In the Journals

Hydroxyurea use remains low in children with severe sickle cell disease

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May 18, 2016

Despite limited alternative treatment options, many hospitalized children with clinically severe sickle cell disease still do not use hydroxyurea, according to results of a retrospective analysis.

In 2014, the National Heart, Lung and Blood Institute issued an expert panel guideline recommending hydroxyurea be offered to all children with hemoglobin SS and S beta0 sickle cell disease and that it be considered an option for children with clinically severe hemoglobin SC and S beta+ disease genotypes.

Susan Creary

Susan E. Creary

Although previous data have shown that the length of hospital stay among children and adults with sickle cell disease has decreased significantly since hydroxyurea was approved by the FDA in 1998, the actual impact of hydroxyurea on hospitalized children had not been known.

Susan E. Creary, MD, MSc, assistant professor of pediatric hematology and oncology and a physician in the hematology/oncology/BMT clinic at Nationwide Children’s Hospital at Ohio State University, and colleagues conducted this study to determine the rate of hydroxyurea use in hospitalized children and those with clinically severe disease, as well as to determine if hydroxyurea use improved hospitalization outcomes.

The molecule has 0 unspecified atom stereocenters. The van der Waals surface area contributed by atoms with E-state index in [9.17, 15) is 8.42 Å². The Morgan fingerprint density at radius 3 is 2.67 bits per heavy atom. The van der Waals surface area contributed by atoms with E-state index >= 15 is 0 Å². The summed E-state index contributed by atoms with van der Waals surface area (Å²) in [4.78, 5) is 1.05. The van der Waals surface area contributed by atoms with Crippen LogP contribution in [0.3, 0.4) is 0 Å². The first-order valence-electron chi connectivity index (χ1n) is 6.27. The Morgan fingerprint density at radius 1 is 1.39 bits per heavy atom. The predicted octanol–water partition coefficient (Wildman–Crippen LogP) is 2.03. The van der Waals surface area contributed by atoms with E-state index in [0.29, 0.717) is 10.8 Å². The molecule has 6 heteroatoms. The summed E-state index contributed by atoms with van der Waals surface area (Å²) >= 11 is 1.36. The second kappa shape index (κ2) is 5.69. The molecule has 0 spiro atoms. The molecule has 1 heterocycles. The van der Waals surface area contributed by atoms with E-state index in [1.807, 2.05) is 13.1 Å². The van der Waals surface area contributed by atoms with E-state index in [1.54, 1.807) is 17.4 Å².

The researchers identified 2,665 patients with sickle cell disease aged 2 to 18 years who were discharged from one of the 42 participating hospitals in the Pediatric Health Information System database between Jan. 2011 and Sept. 2014.

From that cohort, approximately 80% had an inpatient code that indicated they were prescribed hydroxyurea during their admission. That included 81.8% of patients with the SS genotype, 84.2% with the sickle beta thalassemia, 65.5% with SC genotype, and 82.1% of patients with an unspecified genotype.

A significantly greater proportion of hydroxyurea nonusers had a recent ICU admission compared with hydroxyurea users (30.1% vs. 18.7%; P < .001).

Additionally, more nonusers had a history of three or more hospital admissions compared with hydroxyurea users (33.9%; 21.5%; P < .001).

However, after propensity score weighting, researchers observed no significant differences in length of stay, prevalence of admission to the ICU or prevalence of transfusions.

The researchers identified some limitations with their study, specifically the potential for coding errors in the database. Another limitation of the database was the lack of distinction between genotypes, which prevented the researchers from using them in the propensity score weighting.

Additionally, the researchers were unable to ascertain whether hydroxyurea use was initiated during their hospitalization or if it was accidentally not ordered.

Finally, the researchers were unable to measure if hydroxyurea had a constant effect on patients because the database lacks information on dose, therapy duration, response or adherence.

“Hospitalized children with sickle cell disease frequently use hydroxyurea. However, hydroxyurea is not utilized by many children with clinically severe sickle cell disease who have limited other treatment options,” Creary and colleagues wrote.
Our results support consideration of hydroxyurea in children with sickle cell disease to prevent their hospitalization, rather than as a treatment to improve their hospitalization outcomes,” they added. “To improve the care of hospitalized children with sickle cell disease, additional treatments are needed to reduce their length of stay, ICU admissions and need for erythrocyte transfusions.” – by Anthony SanFilippo

Disclosure: The researchers report no relevant financial disclosures.

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